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Editor’s note: An earlier version of this story included reporting from The Associated Press that video footage of the burned-out compound in Kunduz showed automatic weapons, including rifles and at least one machine gun, on windowsills. The AP has since corrected their story and removed the reference after a review of the images cast doubt on whether there were weapons on the hospital windows or simply charred debris.
KABUL — International medical charity Doctors Without Borders said it has left the northern city of Kunduz after an apparent U.S. airstrike killed 19 people at its hospital there.
"MSF hospital in Kunduz is not functional anymore," Kate Stegeman, a Kabul-based spokesperson for the charity also known as Medecins Sans Frontieres, announced in a tweet on Sunday.
The group blames the U.S. for the airstrike. Afghan officials said helicopter gunships returned fire from Taliban fighters who were hiding in the facility.
According to Polly Markandya, a Doctors Without Borders representative in London, all staff and patients had been relocated to two other facilities in Kabul and another location two hours away from the city.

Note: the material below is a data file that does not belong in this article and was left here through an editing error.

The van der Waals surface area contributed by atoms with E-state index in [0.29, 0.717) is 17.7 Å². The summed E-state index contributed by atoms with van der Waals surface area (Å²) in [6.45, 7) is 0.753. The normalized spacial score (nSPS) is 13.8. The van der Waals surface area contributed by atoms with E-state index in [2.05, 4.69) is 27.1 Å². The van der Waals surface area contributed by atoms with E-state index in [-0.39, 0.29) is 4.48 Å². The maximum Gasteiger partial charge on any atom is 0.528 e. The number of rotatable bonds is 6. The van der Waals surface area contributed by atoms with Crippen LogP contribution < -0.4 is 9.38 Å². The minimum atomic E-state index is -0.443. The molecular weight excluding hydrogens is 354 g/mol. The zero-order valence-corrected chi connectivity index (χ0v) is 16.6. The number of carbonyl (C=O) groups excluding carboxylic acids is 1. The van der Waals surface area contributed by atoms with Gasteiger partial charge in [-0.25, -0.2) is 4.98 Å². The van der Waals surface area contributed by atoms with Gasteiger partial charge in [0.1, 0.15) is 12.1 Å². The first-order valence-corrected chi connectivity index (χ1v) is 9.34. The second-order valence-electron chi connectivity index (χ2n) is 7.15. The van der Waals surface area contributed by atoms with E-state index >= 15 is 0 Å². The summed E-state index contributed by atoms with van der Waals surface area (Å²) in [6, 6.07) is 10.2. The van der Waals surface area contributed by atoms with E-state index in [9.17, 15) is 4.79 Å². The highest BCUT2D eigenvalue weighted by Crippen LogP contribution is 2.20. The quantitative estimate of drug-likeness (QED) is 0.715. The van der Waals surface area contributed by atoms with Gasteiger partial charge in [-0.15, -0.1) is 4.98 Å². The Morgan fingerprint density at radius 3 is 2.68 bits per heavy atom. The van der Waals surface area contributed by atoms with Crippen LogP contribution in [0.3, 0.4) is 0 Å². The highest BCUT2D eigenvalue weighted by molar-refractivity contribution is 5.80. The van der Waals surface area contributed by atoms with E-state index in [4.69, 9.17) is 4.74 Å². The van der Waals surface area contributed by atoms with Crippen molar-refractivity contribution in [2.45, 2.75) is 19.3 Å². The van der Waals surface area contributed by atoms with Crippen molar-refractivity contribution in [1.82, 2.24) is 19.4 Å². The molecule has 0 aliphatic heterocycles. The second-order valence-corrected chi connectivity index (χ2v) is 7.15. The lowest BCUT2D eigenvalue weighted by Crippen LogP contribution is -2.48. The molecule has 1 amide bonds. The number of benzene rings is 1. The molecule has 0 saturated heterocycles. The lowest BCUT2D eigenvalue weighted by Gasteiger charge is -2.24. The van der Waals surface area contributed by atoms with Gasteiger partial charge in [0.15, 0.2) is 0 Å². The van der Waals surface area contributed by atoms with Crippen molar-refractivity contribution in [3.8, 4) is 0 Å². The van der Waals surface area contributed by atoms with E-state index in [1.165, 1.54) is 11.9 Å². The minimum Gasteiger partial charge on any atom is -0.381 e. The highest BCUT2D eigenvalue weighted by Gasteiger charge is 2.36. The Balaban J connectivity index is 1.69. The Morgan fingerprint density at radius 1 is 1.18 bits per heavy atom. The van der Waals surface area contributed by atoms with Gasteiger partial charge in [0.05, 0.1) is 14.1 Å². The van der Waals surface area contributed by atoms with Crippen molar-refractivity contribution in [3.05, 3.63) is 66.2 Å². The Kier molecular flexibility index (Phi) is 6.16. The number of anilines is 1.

Investigations were continuing into the bombing of the hospital, which killed at least 19 people, including 12 Doctors Without Borders staffers.
Another 37 others were injured in the strike: 19 staff members, including five in critical condition, and 18 patients and caretakers, according to Jason Cone, the executive director for Doctors Without Borders in the U.S. The organization didn't comment on the identities of the victims, but said all international staffers were alive and accounted for.
Coalition spokesman Col. Brian Tribus confirmed that a U.S. airstrike conducted at around 2:15 a.m. local time on Saturday (5:45 p.m. ET Friday) "may have caused collateral damage to a nearby health facility."
On Saturday, President Barack Obama offered his condolences to the victims and said he will be kept updated on any developments into the investigation of the bombing.
"The Department of Defense has launched a full investigation, and we will await the results of that inquiry before making a definitive judgment as to the circumstances of this tragedy," he said in a statement.
Stegeman said there were 105 patients and about 80 staff in the building at the time of the bombing — but no insurgents.
"All the gates were closed and we never allow arms in to our facilities," she said.
President Ashraf Ghani has said a joint investigation is underway with U.S. Forces.
The Taliban seized Kunduz last Monday but have since withdrawn from much of the city in the face of a government counterattack. Sporadic battles continue as troops attempt to clear remaining pockets of militants.
Afghan forces have been struggling to combat the Taliban since the U.S. and NATO shifted to a support and training role at the end of last year, officially ending their combat mission in the war-torn country.